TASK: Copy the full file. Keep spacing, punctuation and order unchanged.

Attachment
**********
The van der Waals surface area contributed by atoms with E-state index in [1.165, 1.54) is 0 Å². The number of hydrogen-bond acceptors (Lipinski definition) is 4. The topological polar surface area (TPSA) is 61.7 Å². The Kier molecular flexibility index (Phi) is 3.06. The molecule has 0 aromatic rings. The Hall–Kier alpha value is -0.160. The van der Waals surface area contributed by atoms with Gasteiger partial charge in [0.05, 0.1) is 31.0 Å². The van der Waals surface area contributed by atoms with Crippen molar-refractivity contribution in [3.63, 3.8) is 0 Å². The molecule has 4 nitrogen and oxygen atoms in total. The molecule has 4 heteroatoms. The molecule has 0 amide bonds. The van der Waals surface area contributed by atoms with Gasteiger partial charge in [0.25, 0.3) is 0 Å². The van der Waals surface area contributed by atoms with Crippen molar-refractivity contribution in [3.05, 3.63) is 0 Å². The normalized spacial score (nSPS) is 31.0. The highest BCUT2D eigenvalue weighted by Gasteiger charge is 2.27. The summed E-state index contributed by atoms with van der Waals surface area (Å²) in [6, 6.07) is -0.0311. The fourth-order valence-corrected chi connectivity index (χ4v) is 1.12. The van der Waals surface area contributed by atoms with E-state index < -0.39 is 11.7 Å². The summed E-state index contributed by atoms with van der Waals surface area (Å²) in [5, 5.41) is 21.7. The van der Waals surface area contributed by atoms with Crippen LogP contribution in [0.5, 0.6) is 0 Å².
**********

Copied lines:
The van der Waals surface area contributed by atoms with E-state index in [1.165, 1.54) is 0 Å². The number of hydrogen-bond acceptors (Lipinski definition) is 4. The topological polar surface area (TPSA) is 61.7 Å². The Kier molecular flexibility index (Phi) is 3.06. The molecule has 0 aromatic rings. The Hall–Kier alpha value is -0.160. The van der Waals surface area contributed by atoms with Gasteiger partial charge in [0.05, 0.1) is 31.0 Å². The van der Waals surface area contributed by atoms with Crippen molar-refractivity contribution in [3.63, 3.8) is 0 Å². The molecule has 4 nitrogen and oxygen atoms in total. The molecule has 4 heteroatoms. The molecule has 0 amide bonds. The van der Waals surface area contributed by atoms with Gasteiger partial charge in [0.25, 0.3) is 0 Å². The van der Waals surface area contributed by atoms with Crippen molar-refractivity contribution in [3.05, 3.63) is 0 Å². The normalized spacial score (nSPS) is 31.0. The highest BCUT2D eigenvalue weighted by Gasteiger charge is 2.27. The summed E-state index contributed by atoms with van der Waals surface area (Å²) in [6, 6.07) is -0.0311. The fourth-order valence-corrected chi connectivity index (χ4v) is 1.12. The van der Waals surface area contributed by atoms with E-state index < -0.39 is 11.7 Å². The summed E-state index contributed by atoms with van der Waals surface area (Å²) in [5, 5.41) is 21.7. The van der Waals surface area contributed by atoms with Crippen LogP contribution in [0.5, 0.6) is 0 Å².